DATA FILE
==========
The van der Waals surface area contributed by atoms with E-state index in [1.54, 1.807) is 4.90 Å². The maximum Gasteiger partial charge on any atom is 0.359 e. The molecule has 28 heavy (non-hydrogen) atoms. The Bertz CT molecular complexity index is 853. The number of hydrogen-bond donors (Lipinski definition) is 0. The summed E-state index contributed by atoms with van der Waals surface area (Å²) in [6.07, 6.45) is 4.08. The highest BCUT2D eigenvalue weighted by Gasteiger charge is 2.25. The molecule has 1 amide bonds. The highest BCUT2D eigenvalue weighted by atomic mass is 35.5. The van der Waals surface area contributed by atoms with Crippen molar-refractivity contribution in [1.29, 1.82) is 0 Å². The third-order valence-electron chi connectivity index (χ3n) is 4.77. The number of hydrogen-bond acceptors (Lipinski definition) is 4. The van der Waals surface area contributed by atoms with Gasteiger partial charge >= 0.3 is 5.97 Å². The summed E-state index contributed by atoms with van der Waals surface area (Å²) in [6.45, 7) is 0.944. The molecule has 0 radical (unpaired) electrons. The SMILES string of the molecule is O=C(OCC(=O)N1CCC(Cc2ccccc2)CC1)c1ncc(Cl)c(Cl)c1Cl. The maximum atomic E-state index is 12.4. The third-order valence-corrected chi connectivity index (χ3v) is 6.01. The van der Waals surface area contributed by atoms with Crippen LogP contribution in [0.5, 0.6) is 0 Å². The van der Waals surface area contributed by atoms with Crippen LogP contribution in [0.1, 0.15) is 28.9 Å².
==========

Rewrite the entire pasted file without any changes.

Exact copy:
The van der Waals surface area contributed by atoms with E-state index in [1.54, 1.807) is 4.90 Å². The maximum Gasteiger partial charge on any atom is 0.359 e. The molecule has 28 heavy (non-hydrogen) atoms. The Bertz CT molecular complexity index is 853. The number of hydrogen-bond donors (Lipinski definition) is 0. The summed E-state index contributed by atoms with van der Waals surface area (Å²) in [6.07, 6.45) is 4.08. The highest BCUT2D eigenvalue weighted by Gasteiger charge is 2.25. The molecule has 1 amide bonds. The highest BCUT2D eigenvalue weighted by atomic mass is 35.5. The van der Waals surface area contributed by atoms with Crippen molar-refractivity contribution in [1.29, 1.82) is 0 Å². The third-order valence-electron chi connectivity index (χ3n) is 4.77. The number of hydrogen-bond acceptors (Lipinski definition) is 4. The van der Waals surface area contributed by atoms with Gasteiger partial charge >= 0.3 is 5.97 Å². The summed E-state index contributed by atoms with van der Waals surface area (Å²) in [6.45, 7) is 0.944. The molecule has 0 radical (unpaired) electrons. The SMILES string of the molecule is O=C(OCC(=O)N1CCC(Cc2ccccc2)CC1)c1ncc(Cl)c(Cl)c1Cl. The maximum atomic E-state index is 12.4. The third-order valence-corrected chi connectivity index (χ3v) is 6.01. The van der Waals surface area contributed by atoms with Crippen LogP contribution in [0.5, 0.6) is 0 Å². The van der Waals surface area contributed by atoms with Crippen LogP contribution in [0.1, 0.15) is 28.9 Å².